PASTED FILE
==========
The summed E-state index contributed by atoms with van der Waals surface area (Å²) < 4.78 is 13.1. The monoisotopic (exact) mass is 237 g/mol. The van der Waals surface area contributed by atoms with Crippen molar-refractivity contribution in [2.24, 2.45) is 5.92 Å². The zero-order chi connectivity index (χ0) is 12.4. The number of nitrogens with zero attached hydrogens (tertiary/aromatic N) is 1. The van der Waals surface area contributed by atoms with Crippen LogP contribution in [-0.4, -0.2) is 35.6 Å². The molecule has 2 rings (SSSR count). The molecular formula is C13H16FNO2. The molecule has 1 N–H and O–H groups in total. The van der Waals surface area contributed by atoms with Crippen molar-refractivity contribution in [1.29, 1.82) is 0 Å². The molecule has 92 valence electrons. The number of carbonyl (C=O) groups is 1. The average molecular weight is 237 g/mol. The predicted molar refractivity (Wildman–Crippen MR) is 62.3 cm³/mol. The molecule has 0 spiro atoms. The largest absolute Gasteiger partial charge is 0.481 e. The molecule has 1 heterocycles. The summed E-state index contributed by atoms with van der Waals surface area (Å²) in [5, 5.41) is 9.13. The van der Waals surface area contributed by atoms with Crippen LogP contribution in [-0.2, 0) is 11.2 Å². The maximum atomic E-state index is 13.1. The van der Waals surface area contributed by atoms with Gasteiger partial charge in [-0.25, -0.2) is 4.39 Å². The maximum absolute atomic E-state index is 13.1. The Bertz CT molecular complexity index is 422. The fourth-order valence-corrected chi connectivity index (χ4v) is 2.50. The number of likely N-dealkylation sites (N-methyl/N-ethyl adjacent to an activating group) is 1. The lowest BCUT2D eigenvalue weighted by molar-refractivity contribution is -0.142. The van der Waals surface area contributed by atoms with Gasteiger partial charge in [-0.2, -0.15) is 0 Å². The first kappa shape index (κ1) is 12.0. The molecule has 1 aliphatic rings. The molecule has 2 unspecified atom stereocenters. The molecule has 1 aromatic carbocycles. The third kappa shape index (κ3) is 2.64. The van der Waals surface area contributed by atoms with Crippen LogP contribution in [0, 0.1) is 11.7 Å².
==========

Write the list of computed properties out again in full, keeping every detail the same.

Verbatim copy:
The summed E-state index contributed by atoms with van der Waals surface area (Å²) < 4.78 is 13.1. The monoisotopic (exact) mass is 237 g/mol. The van der Waals surface area contributed by atoms with Crippen molar-refractivity contribution in [2.24, 2.45) is 5.92 Å². The zero-order chi connectivity index (χ0) is 12.4. The number of nitrogens with zero attached hydrogens (tertiary/aromatic N) is 1. The van der Waals surface area contributed by atoms with Crippen LogP contribution in [-0.4, -0.2) is 35.6 Å². The molecule has 2 rings (SSSR count). The molecular formula is C13H16FNO2. The molecule has 1 N–H and O–H groups in total. The van der Waals surface area contributed by atoms with Crippen molar-refractivity contribution in [1.29, 1.82) is 0 Å². The molecule has 92 valence electrons. The number of carbonyl (C=O) groups is 1. The average molecular weight is 237 g/mol. The predicted molar refractivity (Wildman–Crippen MR) is 62.3 cm³/mol. The molecule has 0 spiro atoms. The largest absolute Gasteiger partial charge is 0.481 e. The molecule has 1 heterocycles. The summed E-state index contributed by atoms with van der Waals surface area (Å²) in [5, 5.41) is 9.13. The van der Waals surface area contributed by atoms with Crippen LogP contribution in [-0.2, 0) is 11.2 Å². The maximum atomic E-state index is 13.1. The van der Waals surface area contributed by atoms with Gasteiger partial charge in [-0.25, -0.2) is 4.39 Å². The maximum absolute atomic E-state index is 13.1. The Bertz CT molecular complexity index is 422. The fourth-order valence-corrected chi connectivity index (χ4v) is 2.50. The number of likely N-dealkylation sites (N-methyl/N-ethyl adjacent to an activating group) is 1. The lowest BCUT2D eigenvalue weighted by molar-refractivity contribution is -0.142. The van der Waals surface area contributed by atoms with Gasteiger partial charge in [-0.2, -0.15) is 0 Å². The first kappa shape index (κ1) is 12.0. The molecule has 1 aliphatic rings. The molecule has 2 unspecified atom stereocenters. The molecule has 1 aromatic carbocycles. The third kappa shape index (κ3) is 2.64. The van der Waals surface area contributed by atoms with Crippen LogP contribution in [0, 0.1) is 11.7 Å².